Houston Ballet Puts a Unique Stamp on a Ballet Classic

Most ballet stories are quite simple in structure and tone. Complicated story lines don’t often lend themselves well to an art form where movement progresses the story. Consider Sleeping Beauty where a young princess plucks her finger, goes into a deep sleep and awakened by a kiss from a handsome prince. Or Raymonda where a Hungarian princess’ love is coveted by a dark Saracen, who is eventually defeated by the knight Jean de Brienne, leading to a marriage between the Hungarian princess and the heroic knight.

Of all ballet storylines, Sylvia has perhaps the most simplistic narrative. In huntress in Greek goddess Diana’s retinue falls in love with a handsome shepherd, Aminta. There love is slightly thwarted by evil hunter Orion; however, in the end Aminta and Sylvia marry in nuptials that are attended by the gods.

That simplicity of story worked very well when most of these classic ballets premiered, the mid-1860s–1890s; an era of refinement, feminine modesty, and a rigid class structure. Consider that all most classical ballets include the aristocracy, a chaste heroine, and for the most part, a grand and/or royal wedding.

Mask from “Sylvia”

But, we don’t currently live our lives in the shadows of the aristocracy and age-old social mores. Women are far more self-assured and independent, and many of us establish our own rules and morays.In the wake of this modern self-actualization, Houston Ballet’s Artistic Director Stanton Welch AM is taking a different approach to Sylvia. Scheduled to premier in Houston’s on February 21— New York audiences were given a sneak peak at the Guggenheim’s Works in Progress— Welch’s Sylvia goes beyond the traditional story narrative. Welch looks at three couples in the ballet instead of just the dynamic between Sylvia and the Shepherd. In his version of Sylvia, Welch brilliantly weaves the relationships between three couples, Sylvia and the Shepherd, Artemis and Orion, and Psyche and Eros. Welch even substitutes the Greek names for the well-known Roman names.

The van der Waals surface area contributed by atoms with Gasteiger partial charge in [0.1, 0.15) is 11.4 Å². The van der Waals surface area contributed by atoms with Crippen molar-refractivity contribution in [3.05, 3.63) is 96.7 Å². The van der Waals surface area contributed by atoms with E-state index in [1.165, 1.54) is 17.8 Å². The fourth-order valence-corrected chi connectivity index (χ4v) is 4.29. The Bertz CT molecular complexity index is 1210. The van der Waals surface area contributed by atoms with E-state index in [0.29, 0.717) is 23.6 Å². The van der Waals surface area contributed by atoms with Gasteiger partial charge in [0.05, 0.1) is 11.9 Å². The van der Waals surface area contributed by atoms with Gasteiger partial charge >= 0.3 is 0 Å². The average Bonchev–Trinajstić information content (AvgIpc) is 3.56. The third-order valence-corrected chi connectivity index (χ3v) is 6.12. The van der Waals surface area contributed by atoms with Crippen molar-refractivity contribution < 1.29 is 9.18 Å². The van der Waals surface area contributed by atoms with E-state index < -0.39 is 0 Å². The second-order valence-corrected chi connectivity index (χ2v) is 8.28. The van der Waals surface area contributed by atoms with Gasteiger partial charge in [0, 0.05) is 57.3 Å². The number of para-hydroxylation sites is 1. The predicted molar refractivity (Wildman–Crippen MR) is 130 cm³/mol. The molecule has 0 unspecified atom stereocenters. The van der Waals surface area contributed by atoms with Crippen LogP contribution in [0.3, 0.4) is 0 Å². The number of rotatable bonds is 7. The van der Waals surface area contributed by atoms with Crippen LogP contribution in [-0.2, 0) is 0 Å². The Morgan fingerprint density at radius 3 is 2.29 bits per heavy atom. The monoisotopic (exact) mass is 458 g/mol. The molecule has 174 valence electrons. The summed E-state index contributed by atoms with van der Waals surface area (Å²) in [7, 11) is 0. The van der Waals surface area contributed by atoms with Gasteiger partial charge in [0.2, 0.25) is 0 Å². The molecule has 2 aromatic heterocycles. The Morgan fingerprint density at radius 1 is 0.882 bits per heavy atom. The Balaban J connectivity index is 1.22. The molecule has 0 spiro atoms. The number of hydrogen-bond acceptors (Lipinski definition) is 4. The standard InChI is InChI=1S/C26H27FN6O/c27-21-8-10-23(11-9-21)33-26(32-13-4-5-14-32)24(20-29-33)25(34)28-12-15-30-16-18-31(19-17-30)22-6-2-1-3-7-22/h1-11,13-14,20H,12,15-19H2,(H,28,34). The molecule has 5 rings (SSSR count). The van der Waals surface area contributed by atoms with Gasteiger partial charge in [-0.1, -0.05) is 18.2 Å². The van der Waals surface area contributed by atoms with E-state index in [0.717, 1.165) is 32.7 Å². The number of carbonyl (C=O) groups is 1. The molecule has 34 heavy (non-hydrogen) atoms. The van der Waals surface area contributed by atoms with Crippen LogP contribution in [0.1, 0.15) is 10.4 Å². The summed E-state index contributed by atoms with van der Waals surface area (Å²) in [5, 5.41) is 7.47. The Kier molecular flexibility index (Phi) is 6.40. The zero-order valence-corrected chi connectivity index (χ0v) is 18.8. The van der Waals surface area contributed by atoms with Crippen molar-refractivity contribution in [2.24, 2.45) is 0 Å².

Houston Ballet’s “Sylvia” cast: Karina Gonzalez, Connor Walsh, and Jessica Collado. Images courtesy of Houston Ballet

There is a big diversion from the original Sylvia in Welch’s version. Beyond the addition of two principal couples, Greek names in place of Roman names, Welch approaches his version as an attempt to empower the principal women in the cast. Gone are the traditional approaches to pas de deux that ballet audiences may be familiar with. There is a lot of women partnering their male counterparts, ladies lifting the men, and in general a much more aggressive approach to the choreography for Sylvia, Artemis, and Psyche. Though there are some lovely, gentle steps for the three heroines—that aptly expresses the Leo Delibes’ score—for the most part, Welch goes beyond delicate pizzicato movement. And instead of the corps de ballet being used as merely stage decoration or the reflection of the lead ballerina, Welch employs the corps de ballet dancers to help advance the narrative.

In Welch’s Sylvia, audiences will find more fully fleshed out characters. With Sylvia having to choose between her commitment to Artemis or her love of the Shepherd. Hmm, a woman choosing between love and work; sound familiar, of course, it does!!

—William S. Gooch

 

 

 

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